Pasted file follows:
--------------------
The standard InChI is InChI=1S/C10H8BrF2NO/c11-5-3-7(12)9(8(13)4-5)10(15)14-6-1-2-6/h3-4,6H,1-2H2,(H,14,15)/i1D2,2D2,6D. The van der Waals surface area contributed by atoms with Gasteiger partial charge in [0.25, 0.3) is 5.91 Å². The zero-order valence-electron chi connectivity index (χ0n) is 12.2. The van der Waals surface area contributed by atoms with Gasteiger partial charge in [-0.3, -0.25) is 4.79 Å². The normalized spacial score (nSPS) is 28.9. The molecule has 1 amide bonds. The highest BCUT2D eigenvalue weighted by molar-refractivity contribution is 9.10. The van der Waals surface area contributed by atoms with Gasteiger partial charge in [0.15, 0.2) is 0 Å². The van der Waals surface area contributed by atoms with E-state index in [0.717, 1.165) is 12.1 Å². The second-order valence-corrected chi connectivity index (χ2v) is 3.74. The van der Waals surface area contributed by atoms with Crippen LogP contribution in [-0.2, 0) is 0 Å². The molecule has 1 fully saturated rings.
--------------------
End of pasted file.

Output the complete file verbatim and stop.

The standard InChI is InChI=1S/C10H8BrF2NO/c11-5-3-7(12)9(8(13)4-5)10(15)14-6-1-2-6/h3-4,6H,1-2H2,(H,14,15)/i1D2,2D2,6D. The van der Waals surface area contributed by atoms with Gasteiger partial charge in [0.25, 0.3) is 5.91 Å². The zero-order valence-electron chi connectivity index (χ0n) is 12.2. The van der Waals surface area contributed by atoms with Gasteiger partial charge in [-0.3, -0.25) is 4.79 Å². The normalized spacial score (nSPS) is 28.9. The molecule has 1 amide bonds. The highest BCUT2D eigenvalue weighted by molar-refractivity contribution is 9.10. The van der Waals surface area contributed by atoms with Gasteiger partial charge in [0.15, 0.2) is 0 Å². The van der Waals surface area contributed by atoms with E-state index in [0.717, 1.165) is 12.1 Å². The second-order valence-corrected chi connectivity index (χ2v) is 3.74. The van der Waals surface area contributed by atoms with Crippen LogP contribution in [-0.2, 0) is 0 Å². The molecule has 1 fully saturated rings.